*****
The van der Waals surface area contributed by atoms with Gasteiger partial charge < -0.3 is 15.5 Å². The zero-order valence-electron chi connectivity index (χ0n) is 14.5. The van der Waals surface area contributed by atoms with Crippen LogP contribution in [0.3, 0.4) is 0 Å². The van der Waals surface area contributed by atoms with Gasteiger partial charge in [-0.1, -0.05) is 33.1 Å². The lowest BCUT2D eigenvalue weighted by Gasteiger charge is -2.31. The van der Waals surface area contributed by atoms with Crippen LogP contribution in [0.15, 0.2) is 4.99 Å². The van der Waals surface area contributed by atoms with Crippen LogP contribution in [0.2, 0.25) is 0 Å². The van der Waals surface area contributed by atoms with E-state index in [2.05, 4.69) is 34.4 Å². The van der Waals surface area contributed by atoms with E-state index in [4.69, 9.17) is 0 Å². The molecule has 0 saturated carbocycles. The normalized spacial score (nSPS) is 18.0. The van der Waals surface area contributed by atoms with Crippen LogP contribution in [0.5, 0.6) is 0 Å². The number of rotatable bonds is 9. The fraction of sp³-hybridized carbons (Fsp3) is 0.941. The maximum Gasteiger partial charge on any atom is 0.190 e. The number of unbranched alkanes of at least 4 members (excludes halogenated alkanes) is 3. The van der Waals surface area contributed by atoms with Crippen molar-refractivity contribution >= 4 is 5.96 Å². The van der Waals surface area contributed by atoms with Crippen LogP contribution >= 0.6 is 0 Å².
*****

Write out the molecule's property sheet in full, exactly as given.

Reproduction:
The van der Waals surface area contributed by atoms with Gasteiger partial charge < -0.3 is 15.5 Å². The zero-order valence-electron chi connectivity index (χ0n) is 14.5. The van der Waals surface area contributed by atoms with Crippen LogP contribution in [0.3, 0.4) is 0 Å². The van der Waals surface area contributed by atoms with Gasteiger partial charge in [-0.1, -0.05) is 33.1 Å². The lowest BCUT2D eigenvalue weighted by Gasteiger charge is -2.31. The van der Waals surface area contributed by atoms with Crippen LogP contribution in [0.15, 0.2) is 4.99 Å². The van der Waals surface area contributed by atoms with Crippen LogP contribution in [0.2, 0.25) is 0 Å². The van der Waals surface area contributed by atoms with E-state index in [2.05, 4.69) is 34.4 Å². The van der Waals surface area contributed by atoms with E-state index in [4.69, 9.17) is 0 Å². The molecule has 0 saturated carbocycles. The normalized spacial score (nSPS) is 18.0. The van der Waals surface area contributed by atoms with Crippen LogP contribution in [0.5, 0.6) is 0 Å². The number of rotatable bonds is 9. The fraction of sp³-hybridized carbons (Fsp3) is 0.941. The maximum Gasteiger partial charge on any atom is 0.190 e. The number of unbranched alkanes of at least 4 members (excludes halogenated alkanes) is 3. The van der Waals surface area contributed by atoms with Crippen molar-refractivity contribution >= 4 is 5.96 Å². The van der Waals surface area contributed by atoms with Crippen LogP contribution >= 0.6 is 0 Å².